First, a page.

is making gains — and in some cases is ahead of schedule — in its four-year turnaround strategy, Chief Executive Officer E. Hunter Harrison said earlier this week in a speech to the J.P. Morgan Aviation Transportation and Defense Conference in New York City.
Harrison talked about the "fast track of change" the Class I has been on since he took over as CEO on July 1, 2012, following a "spirited" proxy contest that prompted the resignations of several CP executives, including President and CEO Fred Green, and board members.
"One thing that's marked this nine months or year is change, and if you don't like change at Canadian Pacific, it's not the place to be," said Harrison, according to a recorded version of his speech posted on CP's website.
Change at the top is continuing. The board is in the process of a total turnover, he said, and by the company's annual meeting in May CP probably will have three directors remaining of the original 15 board members who were in place prior to the proxy contest.
"So we've got a new group that's coming together, that's developed a certain chemistry, and we look forward with that guidance and leadership in taking the company forward," Harrison said.
Also, seven executive vice presidents on down to the vice president level have left the organization. Perhaps the most significant change on the executive side since Harrison's appointment was the naming of Keith Creel, formerly of CN, to the president and chief operating officer post a few weeks ago as part of the company's succession plan.
So far, the company's three major constituents — employees, customers and shareholders — appear to be "pretty happy" with the progress made to date, Harrison said. Over the past several weeks, he has been holding "town hall" face-to-face meetings with employees to explain why change is necessary at CP. While cultural change at CP will take some time, he has been impressed with the employees' embrace of change, he said.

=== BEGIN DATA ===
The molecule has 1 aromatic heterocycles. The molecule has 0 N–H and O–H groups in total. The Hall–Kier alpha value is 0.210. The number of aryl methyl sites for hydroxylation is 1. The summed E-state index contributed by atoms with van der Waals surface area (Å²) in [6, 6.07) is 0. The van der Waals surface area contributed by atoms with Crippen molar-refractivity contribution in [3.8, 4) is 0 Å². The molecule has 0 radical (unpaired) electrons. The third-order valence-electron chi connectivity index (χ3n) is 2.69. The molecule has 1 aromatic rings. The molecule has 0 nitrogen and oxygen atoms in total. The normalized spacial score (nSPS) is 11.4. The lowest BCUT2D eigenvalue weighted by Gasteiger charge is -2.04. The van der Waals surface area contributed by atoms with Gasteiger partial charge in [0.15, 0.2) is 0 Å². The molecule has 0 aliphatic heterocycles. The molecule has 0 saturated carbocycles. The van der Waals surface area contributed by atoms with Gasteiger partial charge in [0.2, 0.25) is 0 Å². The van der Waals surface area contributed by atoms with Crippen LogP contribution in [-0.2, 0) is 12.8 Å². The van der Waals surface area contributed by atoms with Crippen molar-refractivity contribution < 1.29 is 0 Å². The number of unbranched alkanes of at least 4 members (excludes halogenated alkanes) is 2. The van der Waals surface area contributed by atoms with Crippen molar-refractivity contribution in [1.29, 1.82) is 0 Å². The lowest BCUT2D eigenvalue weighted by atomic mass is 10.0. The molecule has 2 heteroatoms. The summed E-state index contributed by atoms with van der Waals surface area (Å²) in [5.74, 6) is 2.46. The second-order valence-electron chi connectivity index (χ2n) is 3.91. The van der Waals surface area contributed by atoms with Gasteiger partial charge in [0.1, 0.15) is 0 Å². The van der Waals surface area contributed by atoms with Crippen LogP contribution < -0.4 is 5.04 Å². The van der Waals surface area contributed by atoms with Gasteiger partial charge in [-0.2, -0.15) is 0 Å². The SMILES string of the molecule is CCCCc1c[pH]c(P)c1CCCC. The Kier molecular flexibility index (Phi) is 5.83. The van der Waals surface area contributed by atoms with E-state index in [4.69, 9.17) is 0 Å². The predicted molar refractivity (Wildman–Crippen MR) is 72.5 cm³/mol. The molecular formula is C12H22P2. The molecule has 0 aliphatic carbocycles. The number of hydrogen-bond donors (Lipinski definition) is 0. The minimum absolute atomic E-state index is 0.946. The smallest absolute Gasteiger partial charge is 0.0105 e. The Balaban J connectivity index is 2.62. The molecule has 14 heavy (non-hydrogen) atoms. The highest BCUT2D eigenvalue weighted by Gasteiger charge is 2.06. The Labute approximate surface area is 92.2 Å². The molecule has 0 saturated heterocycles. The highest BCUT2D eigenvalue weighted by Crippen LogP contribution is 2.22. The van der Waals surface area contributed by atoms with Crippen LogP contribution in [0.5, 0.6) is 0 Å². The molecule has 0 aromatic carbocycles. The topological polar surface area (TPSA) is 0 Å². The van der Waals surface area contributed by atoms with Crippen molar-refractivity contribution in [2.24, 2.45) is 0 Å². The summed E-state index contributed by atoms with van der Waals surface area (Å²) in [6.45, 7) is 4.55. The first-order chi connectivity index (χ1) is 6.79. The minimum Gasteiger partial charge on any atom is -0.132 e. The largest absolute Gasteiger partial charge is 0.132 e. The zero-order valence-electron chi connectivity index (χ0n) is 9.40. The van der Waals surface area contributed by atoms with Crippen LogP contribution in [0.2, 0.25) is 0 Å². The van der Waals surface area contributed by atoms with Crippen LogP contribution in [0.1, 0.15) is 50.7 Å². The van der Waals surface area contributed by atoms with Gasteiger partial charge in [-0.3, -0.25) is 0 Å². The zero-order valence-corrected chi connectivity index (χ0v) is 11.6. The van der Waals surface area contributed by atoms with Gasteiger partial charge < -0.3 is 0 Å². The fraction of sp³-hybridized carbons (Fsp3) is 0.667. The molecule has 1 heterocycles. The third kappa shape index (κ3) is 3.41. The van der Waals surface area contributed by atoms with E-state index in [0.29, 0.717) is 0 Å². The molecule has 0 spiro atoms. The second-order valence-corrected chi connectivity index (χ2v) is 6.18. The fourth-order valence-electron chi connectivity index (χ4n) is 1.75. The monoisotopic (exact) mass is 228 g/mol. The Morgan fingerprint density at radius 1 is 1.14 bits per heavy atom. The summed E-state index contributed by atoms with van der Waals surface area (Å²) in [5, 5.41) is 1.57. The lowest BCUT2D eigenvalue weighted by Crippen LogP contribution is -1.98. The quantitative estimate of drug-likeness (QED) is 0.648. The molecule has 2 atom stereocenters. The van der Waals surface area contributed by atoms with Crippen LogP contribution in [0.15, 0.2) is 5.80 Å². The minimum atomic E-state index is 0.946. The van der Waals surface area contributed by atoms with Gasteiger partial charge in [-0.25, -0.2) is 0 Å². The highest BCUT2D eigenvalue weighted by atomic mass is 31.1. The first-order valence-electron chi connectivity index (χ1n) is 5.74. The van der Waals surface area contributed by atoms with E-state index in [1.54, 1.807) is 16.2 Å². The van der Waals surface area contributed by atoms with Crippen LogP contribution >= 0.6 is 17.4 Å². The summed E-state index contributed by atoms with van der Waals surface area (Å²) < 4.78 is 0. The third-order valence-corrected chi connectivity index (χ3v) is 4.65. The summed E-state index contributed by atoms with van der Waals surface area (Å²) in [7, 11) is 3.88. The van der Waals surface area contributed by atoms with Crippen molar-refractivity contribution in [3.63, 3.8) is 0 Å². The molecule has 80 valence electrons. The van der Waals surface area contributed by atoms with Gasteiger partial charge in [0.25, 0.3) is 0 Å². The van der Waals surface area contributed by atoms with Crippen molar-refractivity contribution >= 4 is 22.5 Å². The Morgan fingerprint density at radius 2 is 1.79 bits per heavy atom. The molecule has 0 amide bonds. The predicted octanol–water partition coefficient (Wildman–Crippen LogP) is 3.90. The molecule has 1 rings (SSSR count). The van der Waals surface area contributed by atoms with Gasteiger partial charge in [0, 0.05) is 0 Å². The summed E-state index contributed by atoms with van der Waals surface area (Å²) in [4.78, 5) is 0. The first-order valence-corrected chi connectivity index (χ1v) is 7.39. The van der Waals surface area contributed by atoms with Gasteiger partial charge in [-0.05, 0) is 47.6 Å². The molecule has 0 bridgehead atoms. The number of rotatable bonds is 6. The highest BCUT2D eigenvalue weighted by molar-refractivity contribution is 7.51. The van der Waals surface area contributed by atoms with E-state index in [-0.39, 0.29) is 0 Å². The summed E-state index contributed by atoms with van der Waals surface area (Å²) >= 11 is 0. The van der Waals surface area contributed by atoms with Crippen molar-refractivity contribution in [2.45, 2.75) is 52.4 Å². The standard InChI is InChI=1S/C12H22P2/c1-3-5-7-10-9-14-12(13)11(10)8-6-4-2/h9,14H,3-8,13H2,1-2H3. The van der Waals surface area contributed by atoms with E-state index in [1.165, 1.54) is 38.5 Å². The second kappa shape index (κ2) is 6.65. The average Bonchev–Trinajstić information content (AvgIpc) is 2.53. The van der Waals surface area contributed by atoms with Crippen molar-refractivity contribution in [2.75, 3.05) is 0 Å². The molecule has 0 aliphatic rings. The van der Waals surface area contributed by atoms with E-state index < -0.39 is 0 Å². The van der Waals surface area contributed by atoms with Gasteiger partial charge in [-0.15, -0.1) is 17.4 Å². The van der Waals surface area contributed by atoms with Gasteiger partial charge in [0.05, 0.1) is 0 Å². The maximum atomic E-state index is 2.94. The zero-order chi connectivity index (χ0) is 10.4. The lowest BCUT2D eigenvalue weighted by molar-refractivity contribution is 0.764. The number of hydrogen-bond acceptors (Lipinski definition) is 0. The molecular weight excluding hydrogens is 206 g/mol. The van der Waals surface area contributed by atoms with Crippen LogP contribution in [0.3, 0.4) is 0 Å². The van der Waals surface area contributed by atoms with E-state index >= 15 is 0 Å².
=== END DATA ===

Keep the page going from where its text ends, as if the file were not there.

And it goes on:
Other points Harrison made about the turnaround plan include:
• CP is "ahead of schedule" on its goal to reduce headcount by 4,500 employee and/or contractor positions by 2016. "As we speak, that number is 3,000-plus," he said, later acknowledging the reduction could amount to closer to 6,000, depending on potential business growth.
• The Class I has improved customer service by revamping intermodal and merchandise train service to run faster trains. It cut a day off of intermodal service and reduced dwell times at terminals.
• CP's revenue growth is on target to increase in the high single digits this year.
• The railroad closed four hump yards in an effort to cut costs and improve operating efficiency, and is evaluating other real estate options to save on costs.
•The Class I likely will reach an operating ratio in the low 70s this year. "But, if things come together and everything hits their target, is there a probability of being lower than that? Certainly," Harrison said.
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